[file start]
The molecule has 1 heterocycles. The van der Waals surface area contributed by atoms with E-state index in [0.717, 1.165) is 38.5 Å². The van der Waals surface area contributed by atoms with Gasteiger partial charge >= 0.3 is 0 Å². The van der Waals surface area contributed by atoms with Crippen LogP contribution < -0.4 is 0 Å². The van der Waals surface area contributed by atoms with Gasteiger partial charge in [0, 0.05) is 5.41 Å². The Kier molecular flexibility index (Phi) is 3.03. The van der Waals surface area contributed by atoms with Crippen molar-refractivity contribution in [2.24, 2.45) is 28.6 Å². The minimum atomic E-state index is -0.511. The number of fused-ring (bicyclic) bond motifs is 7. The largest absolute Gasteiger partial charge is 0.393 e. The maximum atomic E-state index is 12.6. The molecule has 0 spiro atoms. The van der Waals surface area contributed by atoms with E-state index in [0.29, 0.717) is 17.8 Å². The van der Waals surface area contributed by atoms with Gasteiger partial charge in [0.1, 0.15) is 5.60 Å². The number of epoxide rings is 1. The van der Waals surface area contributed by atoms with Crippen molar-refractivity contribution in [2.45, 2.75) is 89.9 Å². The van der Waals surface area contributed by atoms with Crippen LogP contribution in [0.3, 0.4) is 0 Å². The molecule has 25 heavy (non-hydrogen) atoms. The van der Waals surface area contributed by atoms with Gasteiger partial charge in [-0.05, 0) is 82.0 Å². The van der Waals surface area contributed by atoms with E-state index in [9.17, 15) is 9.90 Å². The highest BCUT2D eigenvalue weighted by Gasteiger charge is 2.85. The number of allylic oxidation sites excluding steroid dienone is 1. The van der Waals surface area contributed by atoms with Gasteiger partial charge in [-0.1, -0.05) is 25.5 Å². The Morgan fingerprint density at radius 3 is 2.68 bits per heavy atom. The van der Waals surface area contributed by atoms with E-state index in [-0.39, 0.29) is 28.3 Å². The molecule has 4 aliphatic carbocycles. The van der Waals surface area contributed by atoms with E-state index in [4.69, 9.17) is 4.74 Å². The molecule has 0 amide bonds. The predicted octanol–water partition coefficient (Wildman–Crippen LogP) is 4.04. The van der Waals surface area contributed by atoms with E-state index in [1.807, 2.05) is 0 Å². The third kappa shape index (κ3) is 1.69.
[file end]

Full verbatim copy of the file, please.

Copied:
The molecule has 1 heterocycles. The van der Waals surface area contributed by atoms with E-state index in [0.717, 1.165) is 38.5 Å². The van der Waals surface area contributed by atoms with Gasteiger partial charge >= 0.3 is 0 Å². The van der Waals surface area contributed by atoms with Crippen LogP contribution < -0.4 is 0 Å². The van der Waals surface area contributed by atoms with Gasteiger partial charge in [0, 0.05) is 5.41 Å². The Kier molecular flexibility index (Phi) is 3.03. The van der Waals surface area contributed by atoms with Crippen molar-refractivity contribution in [2.24, 2.45) is 28.6 Å². The minimum atomic E-state index is -0.511. The number of fused-ring (bicyclic) bond motifs is 7. The largest absolute Gasteiger partial charge is 0.393 e. The maximum atomic E-state index is 12.6. The molecule has 0 spiro atoms. The van der Waals surface area contributed by atoms with E-state index in [0.29, 0.717) is 17.8 Å². The van der Waals surface area contributed by atoms with Gasteiger partial charge in [0.1, 0.15) is 5.60 Å². The number of epoxide rings is 1. The van der Waals surface area contributed by atoms with Crippen molar-refractivity contribution in [2.45, 2.75) is 89.9 Å². The van der Waals surface area contributed by atoms with Crippen LogP contribution in [0.3, 0.4) is 0 Å². The molecule has 25 heavy (non-hydrogen) atoms. The van der Waals surface area contributed by atoms with Gasteiger partial charge in [-0.05, 0) is 82.0 Å². The van der Waals surface area contributed by atoms with E-state index in [9.17, 15) is 9.90 Å². The highest BCUT2D eigenvalue weighted by Gasteiger charge is 2.85. The number of allylic oxidation sites excluding steroid dienone is 1. The van der Waals surface area contributed by atoms with Gasteiger partial charge in [-0.1, -0.05) is 25.5 Å². The Morgan fingerprint density at radius 3 is 2.68 bits per heavy atom. The van der Waals surface area contributed by atoms with E-state index in [-0.39, 0.29) is 28.3 Å². The molecule has 4 aliphatic carbocycles. The van der Waals surface area contributed by atoms with E-state index in [4.69, 9.17) is 4.74 Å². The molecule has 0 amide bonds. The predicted octanol–water partition coefficient (Wildman–Crippen LogP) is 4.04. The van der Waals surface area contributed by atoms with E-state index in [1.807, 2.05) is 0 Å². The third kappa shape index (κ3) is 1.69.